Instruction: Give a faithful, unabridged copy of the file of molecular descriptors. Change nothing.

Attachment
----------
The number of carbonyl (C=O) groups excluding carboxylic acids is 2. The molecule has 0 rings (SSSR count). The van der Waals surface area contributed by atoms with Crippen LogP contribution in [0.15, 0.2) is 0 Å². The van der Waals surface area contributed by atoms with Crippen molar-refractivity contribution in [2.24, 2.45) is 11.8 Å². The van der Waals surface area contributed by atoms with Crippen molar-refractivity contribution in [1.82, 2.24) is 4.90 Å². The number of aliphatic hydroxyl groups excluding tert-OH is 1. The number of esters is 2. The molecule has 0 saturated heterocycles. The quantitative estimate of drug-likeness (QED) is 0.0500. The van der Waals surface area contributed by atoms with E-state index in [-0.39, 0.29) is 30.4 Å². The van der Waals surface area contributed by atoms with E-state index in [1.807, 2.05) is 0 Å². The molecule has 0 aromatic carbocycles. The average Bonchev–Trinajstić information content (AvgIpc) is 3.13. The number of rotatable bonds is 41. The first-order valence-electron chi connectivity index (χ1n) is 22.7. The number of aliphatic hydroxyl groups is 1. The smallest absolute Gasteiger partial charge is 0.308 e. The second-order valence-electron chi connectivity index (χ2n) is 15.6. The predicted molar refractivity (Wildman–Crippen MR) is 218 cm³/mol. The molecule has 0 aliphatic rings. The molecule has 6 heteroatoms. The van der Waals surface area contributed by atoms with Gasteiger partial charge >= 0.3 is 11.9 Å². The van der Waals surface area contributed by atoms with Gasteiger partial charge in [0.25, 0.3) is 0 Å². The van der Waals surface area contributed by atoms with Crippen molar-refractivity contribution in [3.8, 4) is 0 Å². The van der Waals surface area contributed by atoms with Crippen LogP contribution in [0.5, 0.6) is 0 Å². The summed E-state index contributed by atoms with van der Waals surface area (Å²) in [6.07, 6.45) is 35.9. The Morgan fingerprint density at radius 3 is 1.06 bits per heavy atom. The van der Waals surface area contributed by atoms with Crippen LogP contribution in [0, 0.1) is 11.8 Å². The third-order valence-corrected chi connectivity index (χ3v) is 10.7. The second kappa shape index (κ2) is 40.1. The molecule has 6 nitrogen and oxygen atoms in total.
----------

The number of carbonyl (C=O) groups excluding carboxylic acids is 2. The molecule has 0 rings (SSSR count). The van der Waals surface area contributed by atoms with Crippen LogP contribution in [0.15, 0.2) is 0 Å². The van der Waals surface area contributed by atoms with Crippen molar-refractivity contribution in [2.24, 2.45) is 11.8 Å². The van der Waals surface area contributed by atoms with Crippen molar-refractivity contribution in [1.82, 2.24) is 4.90 Å². The number of aliphatic hydroxyl groups excluding tert-OH is 1. The number of esters is 2. The molecule has 0 saturated heterocycles. The quantitative estimate of drug-likeness (QED) is 0.0500. The van der Waals surface area contributed by atoms with E-state index in [-0.39, 0.29) is 30.4 Å². The van der Waals surface area contributed by atoms with E-state index in [1.807, 2.05) is 0 Å². The molecule has 0 aromatic carbocycles. The average Bonchev–Trinajstić information content (AvgIpc) is 3.13. The number of rotatable bonds is 41. The first-order valence-electron chi connectivity index (χ1n) is 22.7. The number of aliphatic hydroxyl groups is 1. The smallest absolute Gasteiger partial charge is 0.308 e. The second-order valence-electron chi connectivity index (χ2n) is 15.6. The predicted molar refractivity (Wildman–Crippen MR) is 218 cm³/mol. The molecule has 0 aliphatic rings. The molecule has 6 heteroatoms. The van der Waals surface area contributed by atoms with Gasteiger partial charge >= 0.3 is 11.9 Å². The van der Waals surface area contributed by atoms with Gasteiger partial charge in [0.25, 0.3) is 0 Å². The van der Waals surface area contributed by atoms with Crippen molar-refractivity contribution in [3.8, 4) is 0 Å². The van der Waals surface area contributed by atoms with Crippen LogP contribution in [0.5, 0.6) is 0 Å². The summed E-state index contributed by atoms with van der Waals surface area (Å²) in [6.07, 6.45) is 35.9. The Morgan fingerprint density at radius 3 is 1.06 bits per heavy atom. The van der Waals surface area contributed by atoms with Crippen LogP contribution in [0, 0.1) is 11.8 Å². The third-order valence-corrected chi connectivity index (χ3v) is 10.7. The second kappa shape index (κ2) is 40.1. The molecule has 6 nitrogen and oxygen atoms in total.